In any case, my enthusiasm for politics, which always peaks at election time, has already begun to wane. I hope that Obama does well in his first term as president, but it's time for me to return to being mostly apathetic.

Monday, November 03, 2008

Can I die from eating blue cheese?

Thanks to Wikipedia I just found out that blue cheese is made by adding Penicillium spores. I am allergic to Penicillin. I've been eating blue cheese for a while with no ill effects, so I assume I'm good to go. I hope I can't get sick from eating it because it is near the top of my list of favorite cheeses. Apparently (from a quick Internet search), there are people with Penicillin allergies that are affected by blue cheese, but it appears that this is pretty rare.

Saturday, October 25, 2008

How 'bout that Blu-ray?

It's been a while since Blu-ray emerged as the winner of the next generation high definition video disc format. I had long maintaned that as soon as a Blu-ray drive went under $100 in price I would snatch it up, and to that end set up a couple of price alerts on Newegg (my main source for computer parts and all things tech). When I received the alert e-mail a couple of months ago, I was quick to buy this baby. Despite the exclusion of the advertised PowerDVD CD and SATA cable (the Newegg people say that OEM models don't come with that extra stuff, though I guess retail versions do), I was able to successfully install and set up the drive in my media center PC using an extra cable that came with my motherboard and the wonderful BitTorrent protocol. So far, I've only watched a couple of (bad) Blu-ray movies (The Forbidden Kingdom, 88 Minutes, Baby Mama), but I'm pleased with my purchase. Now if only a good Blu-ray movie could come out so I can have some people over to check it out...

Climate Time Machine, Proposition C.

This is an interesting little site with some quick interactive climate change demos:

By the way, I support Proposition C in the upcoming Missouri election, and I think you should too. While I'm typically not a big fan of mandates, I feel like this ballot measure (if passed) shows the power companies that the consumers want renewable energy. I will admit that Ameren offers a program called Pure Power that allows one to buy the equivalent of her/his energy consumption from renewable sources for an extra 1.5 cents per kWh (or approximately a 25% increase). Although the price increase seems a little ridiculous, I just signed up for the program as an act of proverbially putting my money where my mouth is.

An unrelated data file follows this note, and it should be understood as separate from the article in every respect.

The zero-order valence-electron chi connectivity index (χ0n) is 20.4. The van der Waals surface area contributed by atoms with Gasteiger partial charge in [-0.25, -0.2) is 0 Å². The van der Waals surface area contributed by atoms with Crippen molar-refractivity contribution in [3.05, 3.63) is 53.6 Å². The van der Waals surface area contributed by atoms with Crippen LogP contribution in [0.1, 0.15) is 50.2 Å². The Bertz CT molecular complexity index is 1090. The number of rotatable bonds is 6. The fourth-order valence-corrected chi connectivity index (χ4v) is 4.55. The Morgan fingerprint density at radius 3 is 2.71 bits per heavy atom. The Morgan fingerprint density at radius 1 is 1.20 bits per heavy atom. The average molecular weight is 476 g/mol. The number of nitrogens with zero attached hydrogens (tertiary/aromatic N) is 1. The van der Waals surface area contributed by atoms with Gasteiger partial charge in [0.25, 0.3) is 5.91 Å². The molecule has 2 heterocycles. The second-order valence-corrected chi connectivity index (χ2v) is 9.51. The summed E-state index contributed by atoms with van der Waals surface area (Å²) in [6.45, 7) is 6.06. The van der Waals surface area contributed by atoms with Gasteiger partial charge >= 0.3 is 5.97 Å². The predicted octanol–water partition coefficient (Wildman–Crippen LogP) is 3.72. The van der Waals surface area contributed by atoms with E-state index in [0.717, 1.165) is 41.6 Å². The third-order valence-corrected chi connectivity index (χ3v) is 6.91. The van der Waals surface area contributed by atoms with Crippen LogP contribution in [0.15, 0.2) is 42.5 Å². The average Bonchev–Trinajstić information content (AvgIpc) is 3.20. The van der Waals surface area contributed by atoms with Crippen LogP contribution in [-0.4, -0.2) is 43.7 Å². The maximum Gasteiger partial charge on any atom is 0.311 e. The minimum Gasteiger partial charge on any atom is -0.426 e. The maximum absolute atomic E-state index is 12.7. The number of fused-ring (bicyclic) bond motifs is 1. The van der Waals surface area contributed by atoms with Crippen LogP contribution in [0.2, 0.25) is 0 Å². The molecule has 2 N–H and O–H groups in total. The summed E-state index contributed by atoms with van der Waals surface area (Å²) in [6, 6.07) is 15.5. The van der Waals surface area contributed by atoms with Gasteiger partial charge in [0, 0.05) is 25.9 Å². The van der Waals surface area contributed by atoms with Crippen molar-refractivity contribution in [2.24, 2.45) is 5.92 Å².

Thursday, September 11, 2008

The Mac is finally on the network.

Until tonight, my Mac Mini had not been connected to the Internet since I bought it when I moved into my house 16 months ago. This can be attributed to a few factors:
  1. I actually tried to connect it to the Internet several times without success.
  2. I'm lazy and give up easily.
  3. I have 3 other computers I could use instead.
I finally figured out today (technically yesterday) that the version of OS X that shipped with my computer last year still included the "old" Airport software which doesn't support WPA wireless encryption, which I use on my network. I temporarily disabled the encryption, connected to Software Update to acquire the new software, and then was able to connect after re-enabling WPA. I'm not sure why I never even tried connecting unencrypted or with WEP (which the old software supported). In any case, all is now well.

Wednesday, September 03, 2008

And then there was Chrome...

Not more than a few days after my last post about upcoming upgrades to Microsoft and Mozilla web browsers, Google surprised us all with a beta release of their own browser: Chrome. Features include a novel tab organization scheme, Incognito browsing (like IE8's InPrivate), domain highlighting in the URL (also available in IE8), an "Omnibox" address bar (mixes history and search), a novel "new tab" page, a simpler interface, and a slew of interesting "about:" pages. While the new browser is fairly sleek, it is not as full-featured as the big boys. Also, even though the project is open source, it does not (yet) seem like developers can write extensions like Firefox allows.